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Could my graphics card have blown a capacitor on my motherboard

Last response: in Components
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August 28, 2012 10:50:50 AM

I bought a new pc last year its been good to me then i put a gtx 460 1gb into it then about a month later a capacitor blew on my motherboard. I just ordered a new pc tower and wonder if i put my gtx 460 in this 1 will it be ok
a b U Graphics card
a c 86 V Motherboard
August 28, 2012 11:19:24 AM

The biggest contributors to capacitor failure are:
- defective capacitor (bad luck)
- excessive voltage (bad engineering or bad PSU)
- excessive ripple current (bad engineering)
- excessive heat (bad layout/ventilation)
- aging (inevitable but can be accelerated by all of the above)

Your GTX460 may have contributed to worsen some of those factors by increasing PSU load and case/board temperatures but it is unlikely that it is responsible for the failure.
August 28, 2012 1:14:01 PM

The GTX 460 had nothing to do with a capacitor blowing on your motherboard.

I can confidently state this as a technical IT trainer.
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a b U Graphics card
a c 86 V Motherboard
August 28, 2012 1:28:27 PM

graemevermeulen said:
The GTX 460 had nothing to do with a capacitor blowing on your motherboard.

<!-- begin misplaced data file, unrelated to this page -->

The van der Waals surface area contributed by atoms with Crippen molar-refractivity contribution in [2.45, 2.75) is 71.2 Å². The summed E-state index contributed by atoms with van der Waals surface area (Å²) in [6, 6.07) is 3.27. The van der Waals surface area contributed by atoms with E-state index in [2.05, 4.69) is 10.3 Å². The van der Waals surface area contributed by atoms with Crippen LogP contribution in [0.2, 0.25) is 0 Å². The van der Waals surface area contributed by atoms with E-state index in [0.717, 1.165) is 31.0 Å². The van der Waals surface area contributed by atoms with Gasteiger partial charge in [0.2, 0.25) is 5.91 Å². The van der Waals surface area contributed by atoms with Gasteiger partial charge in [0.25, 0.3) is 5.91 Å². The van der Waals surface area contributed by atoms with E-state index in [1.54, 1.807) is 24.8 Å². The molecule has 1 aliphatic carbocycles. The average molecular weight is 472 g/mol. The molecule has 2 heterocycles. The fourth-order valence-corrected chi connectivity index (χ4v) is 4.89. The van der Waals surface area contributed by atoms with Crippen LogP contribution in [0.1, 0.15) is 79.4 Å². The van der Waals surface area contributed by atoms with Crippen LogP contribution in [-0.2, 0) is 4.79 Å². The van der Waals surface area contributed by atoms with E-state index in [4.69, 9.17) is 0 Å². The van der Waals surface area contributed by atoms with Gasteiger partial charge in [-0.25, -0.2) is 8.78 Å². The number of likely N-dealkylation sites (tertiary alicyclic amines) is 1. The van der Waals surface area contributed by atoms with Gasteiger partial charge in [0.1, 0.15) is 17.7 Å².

I can confidently state this as a technical IT trainer.

From an engineering point of view, the correlation may not be zero.

Adding the 460 likely increased temperatures around the capacitor and voltage ripple on supply rails. Increased voltage ripple would also come with increased current ripple which would provide another temperature increase. The combination of all those factors would accelerate aging and increase the likelihood of triggering failure from manufacturing defects.

The capacitor would likely have failed even without the 460. The 460 simply made it happen sooner rather than later.
a b U Graphics card
a b V Motherboard
August 28, 2012 2:53:15 PM

InvalidError said:
From an engineering point of view, the correlation may not be zero.

Adding the 460 likely increased temperatures around the capacitor and voltage ripple on supply rails. Increased voltage ripple would also come with increased current ripple which would provide another temperature increase. The combination of all those factors would accelerate aging and increase the likelihood of triggering failure from manufacturing defects.

The capacitor would likely have failed even without the 460. The 460 simply made it happen sooner rather than later.

Would agree while the 460 was not the direct result it could have made it happen faster but it would have blown anyway. I would not worry about putting it back in your new tower just make sure you have good ventilation. Keep the temps down and you should be fine. Be sure that the new tower has a good PSU with adequate amp's on the +12 rail a lot of pre-built system do not have a PSU strong enough to handle much more than what the tower comes with so that might be something you need to look into before you add the 460 into the rig.
a b U Graphics card
a c 86 V Motherboard
August 28, 2012 3:46:03 PM

bryonhowley said:
a lot of pre-built system do not have a PSU strong enough to handle much more than what the tower comes with

A lot of pre-built systems come with PSUs that should not be sold or distributed in the first place. Governments should have e-waste reduction laws banning the sale of electronics engineered to fail within less than three years of normal use.
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